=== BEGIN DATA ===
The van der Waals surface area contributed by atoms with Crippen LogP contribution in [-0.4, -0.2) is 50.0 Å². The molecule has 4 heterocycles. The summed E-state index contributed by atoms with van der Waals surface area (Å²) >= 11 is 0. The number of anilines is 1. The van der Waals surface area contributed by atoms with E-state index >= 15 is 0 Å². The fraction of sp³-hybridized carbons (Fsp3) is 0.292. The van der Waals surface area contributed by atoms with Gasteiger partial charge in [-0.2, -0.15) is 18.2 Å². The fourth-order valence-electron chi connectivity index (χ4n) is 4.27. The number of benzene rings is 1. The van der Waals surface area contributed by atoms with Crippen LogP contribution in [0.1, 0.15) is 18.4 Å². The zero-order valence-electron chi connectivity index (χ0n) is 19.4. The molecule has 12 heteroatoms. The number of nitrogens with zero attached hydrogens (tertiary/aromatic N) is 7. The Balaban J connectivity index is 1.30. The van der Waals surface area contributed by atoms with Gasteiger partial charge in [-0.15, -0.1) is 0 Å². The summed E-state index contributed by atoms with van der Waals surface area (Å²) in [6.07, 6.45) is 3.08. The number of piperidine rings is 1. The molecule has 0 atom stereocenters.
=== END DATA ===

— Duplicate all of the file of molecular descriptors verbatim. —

The van der Waals surface area contributed by atoms with Crippen LogP contribution in [-0.4, -0.2) is 50.0 Å². The molecule has 4 heterocycles. The summed E-state index contributed by atoms with van der Waals surface area (Å²) >= 11 is 0. The number of anilines is 1. The van der Waals surface area contributed by atoms with E-state index >= 15 is 0 Å². The fraction of sp³-hybridized carbons (Fsp3) is 0.292. The van der Waals surface area contributed by atoms with Gasteiger partial charge in [-0.2, -0.15) is 18.2 Å². The fourth-order valence-electron chi connectivity index (χ4n) is 4.27. The number of benzene rings is 1. The van der Waals surface area contributed by atoms with Crippen LogP contribution in [0.1, 0.15) is 18.4 Å². The zero-order valence-electron chi connectivity index (χ0n) is 19.4. The molecule has 12 heteroatoms. The number of nitrogens with zero attached hydrogens (tertiary/aromatic N) is 7. The Balaban J connectivity index is 1.30. The van der Waals surface area contributed by atoms with Gasteiger partial charge in [-0.15, -0.1) is 0 Å². The summed E-state index contributed by atoms with van der Waals surface area (Å²) in [6.07, 6.45) is 3.08. The number of piperidine rings is 1. The molecule has 0 atom stereocenters.